Ferry ship recycling is being delayed by paperwork – and recycling should be considered and built into the design phase, said ferry operators at a panel at the Interferry annual conference in Mexico last week
Ferry ship recycling is being delayed by paperwork – and recycling should be considered and built into the design phase, said ferry operators at a panel at the Interferry annual conference in Mexico last week.
BC Ferries chief executive Mark Collins said “One of our ships, Queen of Burnaby, has been sitting in our ship repair yard for 18 months. We have done the paperwork, everything is in place, but we still cannot get it [sent off to be recycled].”
He said it was “absurd” that the ship was still sitting there. “We want the recycling done right and properly, but we can’t get it done because paperwork is in the way. We want to get it right, we just find it very difficult.”
Meanwhile, DFDS Seaways director, environment and sustainability, Poul Woodall argued that ship recycling needed to be built in right at the design phase. “In our industry, the ships built today do not look like that at the end of life. There is a tendency to keep ships quite a long time by retrofitting.”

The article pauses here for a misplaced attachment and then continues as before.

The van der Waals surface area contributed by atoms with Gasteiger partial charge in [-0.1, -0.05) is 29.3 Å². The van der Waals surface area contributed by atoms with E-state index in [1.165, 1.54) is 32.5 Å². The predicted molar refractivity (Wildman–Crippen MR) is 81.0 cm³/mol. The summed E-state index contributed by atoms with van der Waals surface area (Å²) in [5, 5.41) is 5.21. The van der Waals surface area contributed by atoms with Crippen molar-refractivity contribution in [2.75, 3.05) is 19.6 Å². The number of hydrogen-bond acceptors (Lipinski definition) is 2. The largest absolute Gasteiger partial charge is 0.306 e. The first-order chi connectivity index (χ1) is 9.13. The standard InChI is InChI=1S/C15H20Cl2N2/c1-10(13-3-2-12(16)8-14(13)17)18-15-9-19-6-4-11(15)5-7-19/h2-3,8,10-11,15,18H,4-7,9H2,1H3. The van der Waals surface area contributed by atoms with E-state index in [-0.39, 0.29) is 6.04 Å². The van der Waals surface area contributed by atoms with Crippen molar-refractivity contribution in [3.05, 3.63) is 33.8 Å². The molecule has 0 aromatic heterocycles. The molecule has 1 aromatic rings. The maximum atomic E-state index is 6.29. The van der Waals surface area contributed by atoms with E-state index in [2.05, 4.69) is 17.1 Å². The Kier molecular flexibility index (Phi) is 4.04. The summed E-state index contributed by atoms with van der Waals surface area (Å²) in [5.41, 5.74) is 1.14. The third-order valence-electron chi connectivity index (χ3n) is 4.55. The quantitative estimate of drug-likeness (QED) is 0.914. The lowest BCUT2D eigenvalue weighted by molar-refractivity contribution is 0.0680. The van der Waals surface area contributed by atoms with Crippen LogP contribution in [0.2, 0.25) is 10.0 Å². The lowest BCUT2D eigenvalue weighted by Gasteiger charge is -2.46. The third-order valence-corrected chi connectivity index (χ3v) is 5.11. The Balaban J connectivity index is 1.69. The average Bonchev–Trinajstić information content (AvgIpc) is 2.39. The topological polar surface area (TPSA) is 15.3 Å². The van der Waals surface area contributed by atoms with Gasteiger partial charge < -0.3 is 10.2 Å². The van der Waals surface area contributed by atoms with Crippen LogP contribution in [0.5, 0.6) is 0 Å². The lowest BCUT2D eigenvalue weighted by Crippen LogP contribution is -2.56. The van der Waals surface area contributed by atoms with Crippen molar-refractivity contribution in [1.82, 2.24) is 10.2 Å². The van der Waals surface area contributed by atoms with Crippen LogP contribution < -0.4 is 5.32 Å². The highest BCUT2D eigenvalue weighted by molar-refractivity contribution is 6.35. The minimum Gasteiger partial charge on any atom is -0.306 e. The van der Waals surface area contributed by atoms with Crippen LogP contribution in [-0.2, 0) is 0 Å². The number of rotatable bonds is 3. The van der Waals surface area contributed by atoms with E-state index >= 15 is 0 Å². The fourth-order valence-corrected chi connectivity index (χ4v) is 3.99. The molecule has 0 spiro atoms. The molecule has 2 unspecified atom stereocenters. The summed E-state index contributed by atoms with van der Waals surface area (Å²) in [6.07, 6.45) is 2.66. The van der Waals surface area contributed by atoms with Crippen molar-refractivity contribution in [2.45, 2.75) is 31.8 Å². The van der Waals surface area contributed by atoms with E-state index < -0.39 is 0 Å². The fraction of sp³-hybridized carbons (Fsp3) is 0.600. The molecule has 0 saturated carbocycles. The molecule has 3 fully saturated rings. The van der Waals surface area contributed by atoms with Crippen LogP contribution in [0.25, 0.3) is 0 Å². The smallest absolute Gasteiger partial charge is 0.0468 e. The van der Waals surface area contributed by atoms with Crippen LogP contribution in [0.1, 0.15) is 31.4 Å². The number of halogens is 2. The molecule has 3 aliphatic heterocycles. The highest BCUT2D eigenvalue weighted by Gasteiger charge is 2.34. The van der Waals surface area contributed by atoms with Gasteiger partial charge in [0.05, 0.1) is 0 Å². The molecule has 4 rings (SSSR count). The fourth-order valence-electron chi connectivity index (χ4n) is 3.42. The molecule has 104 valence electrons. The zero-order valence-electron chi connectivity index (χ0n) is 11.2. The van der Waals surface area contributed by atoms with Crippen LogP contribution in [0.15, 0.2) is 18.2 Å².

He emphasised “As an industry we need to think about taking recycling into the design – how do we make sure continuous recycling is also responsible and done in a sustained way?”
He said that while cabins might not be sellable in the ferry industry, “maybe cabins could be moved somewhere else”.
“We need to add all this to the design phases, it is adding another element, but I think it is important.”
The Hong Kong Convention for the safe and environmentally sound recycling of ships has not yet entered into force but is pending while new European rules about environmentally friendly ship recycling are due to come into force next year.
Mr Woodall commented “Couldn’t they have aligned what they are talking about? Having two systems is not really productive to the industry.”